In addition, insights can be gained on possible actions to further increase sustainability in the most relevant areas. Encouraging news is also that some of the work required can be simplified using artificial intelligence (AI) tools, particularly in the area of issue monitoring.
AI tools can be used in a supportive way, but cannot replace human interaction. No one will know this better than corporate communicators. Therefore, communicators should seize the opportunity to actively participate in shaping new processes and help create a materiality analysis that unearths real insights and action orientation.
"It is vital that increasing regulation does not stifle open dialogue and communication, as these are crucial for companies and stakeholders to work together to address the challenges facing society today."
- Shanna Wendt, VP Communications, Coca-Cola Europacific Partners.

How a comprehensive materiality analysis can add value

In their work, corporate communicators often look for innovative ways to bring their company's legitimate voice to bear on important social issues. At the same time, they need to focus stakeholder attention on relevant business strategy issues. It is a balancing act that requires finding the right words and channels to engage stakeholders in dialogue, build trust and - ultimately - convince them.
A comprehensive materiality analysis can offer more than just a better understanding of sustainability issues, which in turn can improve sustainability communication. It can serve as a central hub for systematic stakeholder engagement by linking external demands and expectations with internal insights and perspectives on business risks and opportunities. In doing so, it provides valuable insights into the underlying drivers of an issue and also identifies conflicting objectives that need to be addressed.
Empowered by the knowledge of a comprehensive materiality analysis, communicators can enrich their strategy with targeted key messages, address stakeholder expectations, illustrate the organisation's progress and challenges towards a more sustainable business model, and enter into important discussions about possible trade-offs in conflicting objectives.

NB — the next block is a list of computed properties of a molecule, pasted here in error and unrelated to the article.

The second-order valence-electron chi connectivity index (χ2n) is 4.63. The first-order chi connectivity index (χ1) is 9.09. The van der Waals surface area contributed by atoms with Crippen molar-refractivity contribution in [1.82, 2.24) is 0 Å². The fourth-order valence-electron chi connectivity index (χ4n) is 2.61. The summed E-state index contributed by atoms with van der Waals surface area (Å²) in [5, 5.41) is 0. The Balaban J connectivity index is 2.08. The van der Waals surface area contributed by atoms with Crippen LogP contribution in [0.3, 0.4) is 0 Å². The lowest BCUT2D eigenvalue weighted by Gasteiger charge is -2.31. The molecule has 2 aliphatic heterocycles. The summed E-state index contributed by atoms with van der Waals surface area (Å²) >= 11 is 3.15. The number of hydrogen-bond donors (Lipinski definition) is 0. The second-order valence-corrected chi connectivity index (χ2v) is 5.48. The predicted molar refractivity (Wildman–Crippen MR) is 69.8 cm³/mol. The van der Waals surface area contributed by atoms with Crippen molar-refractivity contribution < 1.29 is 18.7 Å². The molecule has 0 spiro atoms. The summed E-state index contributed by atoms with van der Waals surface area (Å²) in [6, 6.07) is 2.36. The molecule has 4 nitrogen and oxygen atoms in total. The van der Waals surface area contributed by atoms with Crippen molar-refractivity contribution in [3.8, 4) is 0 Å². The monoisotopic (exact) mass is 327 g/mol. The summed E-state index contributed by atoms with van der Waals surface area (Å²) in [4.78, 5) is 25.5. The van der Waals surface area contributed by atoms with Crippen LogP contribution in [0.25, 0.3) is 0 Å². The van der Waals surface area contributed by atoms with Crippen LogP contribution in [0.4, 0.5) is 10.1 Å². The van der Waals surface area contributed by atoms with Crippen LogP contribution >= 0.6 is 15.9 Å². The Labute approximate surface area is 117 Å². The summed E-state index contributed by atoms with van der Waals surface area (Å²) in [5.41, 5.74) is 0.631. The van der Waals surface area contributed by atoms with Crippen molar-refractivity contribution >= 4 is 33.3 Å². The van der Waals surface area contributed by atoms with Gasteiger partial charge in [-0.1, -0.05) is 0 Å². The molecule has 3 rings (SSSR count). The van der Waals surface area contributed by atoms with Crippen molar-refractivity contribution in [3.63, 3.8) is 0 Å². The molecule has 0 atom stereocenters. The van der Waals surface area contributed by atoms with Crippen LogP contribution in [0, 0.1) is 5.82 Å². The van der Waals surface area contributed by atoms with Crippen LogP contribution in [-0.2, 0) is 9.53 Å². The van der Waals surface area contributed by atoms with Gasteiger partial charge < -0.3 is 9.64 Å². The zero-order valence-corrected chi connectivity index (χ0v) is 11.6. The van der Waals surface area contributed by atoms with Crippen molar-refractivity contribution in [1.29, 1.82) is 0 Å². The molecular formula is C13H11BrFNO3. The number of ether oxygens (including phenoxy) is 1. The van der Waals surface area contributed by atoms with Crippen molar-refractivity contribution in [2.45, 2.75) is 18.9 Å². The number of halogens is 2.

Expert quote: "Corporate communicators should take advantage of the opportunities of dual materiality, especially with regard to issues that require more collaboration and stakeholder engagement.
We can expect to see more issue-specific collaboration, open dialogues and coalitions between a variety of stakeholders in the future. The great potential of this collaboration is to find accepted solutions to issues that are of great importance to all stakeholders."
- Dennis Larsen, Fellow at the Nordic Alliance of Communication and Management and member of the Board of the European Association of Communication Directors (EACD).

Elements of a comprehensive materiality analysis

Although there are various ways to design any processes, there are some elements that distinguish a comprehensive materiality analysis:

  1. It integrates information on how the company and its value chain will develop in the future.
  2. It is based on clearly defined topics and sub-topics, distinguishing between the two sides of the double materiality, because the cause-effect relationships are often very different.
  3. It involves internal issue experts when collecting, interpreting and evaluating material issues.
  4. It involves different stakeholders, determined according to the issue:
    a. those who are part of the company's value chain and/or will be in the future e.g., employees.
    b. those who drive public debate on specific issues, e.g., NGOs.
    c. those who evaluate a company's performance in comparison to others, e.g., investors.
  5. use the necessary tools to continuously monitor issues or identify those stakeholders who decline direct interaction or are unable to participate. 

Corporate communicators, with their expertise in substantive issues, stakeholder engagement and the media landscape, are uniquely positioned to help companies develop a materiality analysis that is more than a mere compliance exercise.
Simultaneously, corporate communicators benefit from a deeper understanding of why issues are material, to whom they are most relevant and how they might evolve in the future. It is therefore crucial that they actively engage and contribute to the design and implementation of the new process.


Read german version:  2023-06-25_Kommunikationsmanager_Doppelte_Wesentlichkeit.pdf


Steffen Rufenach